The full House Energy and Commerce Committee last Wednesday voted out amended legislation that aims to speed up the permitting of interstate natural gas pipelines by both federal and state agencies.
The bill (HR 1900), which was sponsored by Rep Mike Pompeo (R-KS), cleared the committee by 28-14, with the votes falling mostly along party lines. It is now headed to the House floor (see NGI, July 15). Pompeo offered an amendment in the nature of a substitute, which provides that the measure would only apply to pipeline projects that go through the pre-filing process at the Federal Energy Regulatory Commission, and which take steps to use more mitigation measures.
The legislation establishes a 12-month deadline for FERC to approve gas pipeline applications, and other federal and state permitting agencies would have 90 days (with a potential extension of 30 days in the event of unforeseen circumstances) to approve their permits for the projects. The clock for the other permitting agencies would start when the Commission issues its final environmental impact statement. If a permitting agency fails to act within the allotted time period, the permit would be deemed automatically approved.
Democrats on the committee opposed the automatic approval provision in the bill. Rep. Bobby Rush (D-IL) offered an amendment to strike the language, but it was defeated. He complained that the legislation would make the Federal Energy Regulatory Commission (FERC) a “super police-permitting agency.” Agencies should act expeditiously in approving pipeline facilities, Rush agreed, but said they need sufficient time to act diligently.
If the bill were to be approved, it would take away permitting authority from the states and other federal agencies and give it to FERC, Democrats said. “Nothing could be further from the truth,” Pompeo shot back.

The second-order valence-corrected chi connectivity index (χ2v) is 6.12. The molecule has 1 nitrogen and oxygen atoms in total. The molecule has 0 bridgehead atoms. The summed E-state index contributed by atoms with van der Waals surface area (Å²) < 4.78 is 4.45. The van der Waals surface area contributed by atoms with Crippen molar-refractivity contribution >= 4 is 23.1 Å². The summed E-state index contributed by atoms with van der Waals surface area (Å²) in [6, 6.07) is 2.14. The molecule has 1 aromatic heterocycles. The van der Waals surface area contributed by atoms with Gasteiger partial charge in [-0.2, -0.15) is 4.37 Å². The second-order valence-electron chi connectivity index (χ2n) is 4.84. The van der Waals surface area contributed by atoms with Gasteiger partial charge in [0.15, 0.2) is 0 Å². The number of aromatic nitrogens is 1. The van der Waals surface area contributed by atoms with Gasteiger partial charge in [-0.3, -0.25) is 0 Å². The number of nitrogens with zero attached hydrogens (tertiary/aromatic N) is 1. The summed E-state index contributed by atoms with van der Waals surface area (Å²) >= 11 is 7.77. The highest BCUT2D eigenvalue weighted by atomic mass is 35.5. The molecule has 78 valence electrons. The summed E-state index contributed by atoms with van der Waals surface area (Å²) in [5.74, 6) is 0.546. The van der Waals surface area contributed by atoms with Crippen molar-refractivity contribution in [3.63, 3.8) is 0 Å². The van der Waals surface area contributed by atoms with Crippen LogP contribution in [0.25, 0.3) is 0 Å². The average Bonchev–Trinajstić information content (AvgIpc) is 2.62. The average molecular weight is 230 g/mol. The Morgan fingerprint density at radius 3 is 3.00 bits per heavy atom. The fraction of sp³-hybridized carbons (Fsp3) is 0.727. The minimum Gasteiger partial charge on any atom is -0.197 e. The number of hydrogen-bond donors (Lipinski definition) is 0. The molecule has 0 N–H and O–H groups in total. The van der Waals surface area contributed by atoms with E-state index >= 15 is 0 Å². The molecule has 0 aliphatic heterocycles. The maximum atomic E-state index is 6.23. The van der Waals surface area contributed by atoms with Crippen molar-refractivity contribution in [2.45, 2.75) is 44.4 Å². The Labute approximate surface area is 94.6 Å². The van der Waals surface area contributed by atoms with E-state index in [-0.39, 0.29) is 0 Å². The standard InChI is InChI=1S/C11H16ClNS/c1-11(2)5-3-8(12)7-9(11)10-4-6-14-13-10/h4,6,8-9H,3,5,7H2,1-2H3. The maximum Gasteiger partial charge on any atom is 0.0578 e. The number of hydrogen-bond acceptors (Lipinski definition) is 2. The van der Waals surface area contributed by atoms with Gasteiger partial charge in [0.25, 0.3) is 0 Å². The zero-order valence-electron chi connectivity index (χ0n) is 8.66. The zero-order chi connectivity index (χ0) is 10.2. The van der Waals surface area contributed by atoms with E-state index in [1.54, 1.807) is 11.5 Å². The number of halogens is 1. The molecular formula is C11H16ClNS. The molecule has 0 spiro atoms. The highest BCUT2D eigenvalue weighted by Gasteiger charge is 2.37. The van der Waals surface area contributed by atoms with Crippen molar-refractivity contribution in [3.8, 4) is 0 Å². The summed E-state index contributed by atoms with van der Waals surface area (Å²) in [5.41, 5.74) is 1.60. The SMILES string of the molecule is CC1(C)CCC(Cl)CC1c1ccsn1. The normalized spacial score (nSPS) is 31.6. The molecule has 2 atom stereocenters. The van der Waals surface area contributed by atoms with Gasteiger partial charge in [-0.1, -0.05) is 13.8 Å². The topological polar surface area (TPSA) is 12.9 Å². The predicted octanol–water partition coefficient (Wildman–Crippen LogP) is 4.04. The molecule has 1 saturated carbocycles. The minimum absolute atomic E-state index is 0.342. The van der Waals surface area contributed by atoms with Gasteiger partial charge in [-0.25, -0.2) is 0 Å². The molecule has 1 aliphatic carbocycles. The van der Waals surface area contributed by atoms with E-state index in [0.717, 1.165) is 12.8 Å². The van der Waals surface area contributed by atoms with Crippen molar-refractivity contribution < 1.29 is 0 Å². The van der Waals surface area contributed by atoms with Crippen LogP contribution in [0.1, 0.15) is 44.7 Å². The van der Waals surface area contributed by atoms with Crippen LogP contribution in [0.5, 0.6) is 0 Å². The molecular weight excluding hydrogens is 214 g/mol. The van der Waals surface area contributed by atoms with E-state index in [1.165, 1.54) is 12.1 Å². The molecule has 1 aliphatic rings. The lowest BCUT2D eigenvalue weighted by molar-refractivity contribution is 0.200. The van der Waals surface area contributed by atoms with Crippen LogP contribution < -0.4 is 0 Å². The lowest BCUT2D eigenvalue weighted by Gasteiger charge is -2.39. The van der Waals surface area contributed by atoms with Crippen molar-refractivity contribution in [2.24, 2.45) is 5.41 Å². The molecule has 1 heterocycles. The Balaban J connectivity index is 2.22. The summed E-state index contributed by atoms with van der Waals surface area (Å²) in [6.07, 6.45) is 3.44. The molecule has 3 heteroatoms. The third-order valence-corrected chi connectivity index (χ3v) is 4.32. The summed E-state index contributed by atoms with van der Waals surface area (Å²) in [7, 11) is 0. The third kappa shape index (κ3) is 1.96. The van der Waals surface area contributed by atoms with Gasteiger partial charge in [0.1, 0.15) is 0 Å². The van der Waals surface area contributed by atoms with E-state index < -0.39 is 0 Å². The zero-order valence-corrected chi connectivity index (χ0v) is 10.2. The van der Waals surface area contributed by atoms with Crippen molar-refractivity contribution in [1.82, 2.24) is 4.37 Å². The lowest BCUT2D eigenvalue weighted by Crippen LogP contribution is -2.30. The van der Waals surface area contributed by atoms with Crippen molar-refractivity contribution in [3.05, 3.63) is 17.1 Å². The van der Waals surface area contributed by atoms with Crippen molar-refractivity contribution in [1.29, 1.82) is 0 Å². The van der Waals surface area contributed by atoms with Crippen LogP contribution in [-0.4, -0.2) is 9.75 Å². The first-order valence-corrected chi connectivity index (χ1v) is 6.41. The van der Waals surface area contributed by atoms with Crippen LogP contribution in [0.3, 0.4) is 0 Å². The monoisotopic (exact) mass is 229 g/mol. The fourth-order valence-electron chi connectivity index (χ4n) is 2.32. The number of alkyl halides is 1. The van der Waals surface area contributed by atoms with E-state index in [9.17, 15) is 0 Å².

Imposing a deadline on the permitting agencies would result in more permits for gas pipeline projects being rejected, said Rep. Eliot Engel (D-NY). “Sometimes the cure turns out to be as bad or worse than the problem,” he cautioned. “I really wanted to support the bill, but it’s really hard to do that without Mr. Rush’s amendment…I hope in the future [that] we can figure out a happy medium.”
“I don’t think we got this legislation wrong,” Pompeo said, adding that he was not presented with any alternative proposals by the House Republicans.
Rep. Anna Eshoo (D-CA), who represents the area that was struck by the San Bruno pipeline explosion in 2010, said the bill would put people at risk by rushing the permitting process (see related story). “I don’t think we should be short-circuiting the process.”
Don Santa, president of the Interstate Natural Gas Assocition of America (INGAA), said his sgroup supports Pompeo’s bill. A report by the INGAA Foundation “found that, while the FERC does an effective job of reviewing applications for authority to build new pipelines, the Commission currently lacks the authority to enforce permitting deadlines for other federal and state agencies. The lack of enforceable permitting deadlines increasingly is causing pipelinne project delays,” he noted.
“We hope the full House and the Senate [will] take prompt action on this legislation,” Santa said. A companion bill to Pompeo’s measure has not at this time been introduced in the Senate. Nor has the White House signaled its position on the House bill.
Co-sponsors of the Pompeo legislation are Reps. Jim Matheson (D-UT), Pete Olson (R-TX), Cory Gardner (R-CO) and Bill Johnson (R-OH).
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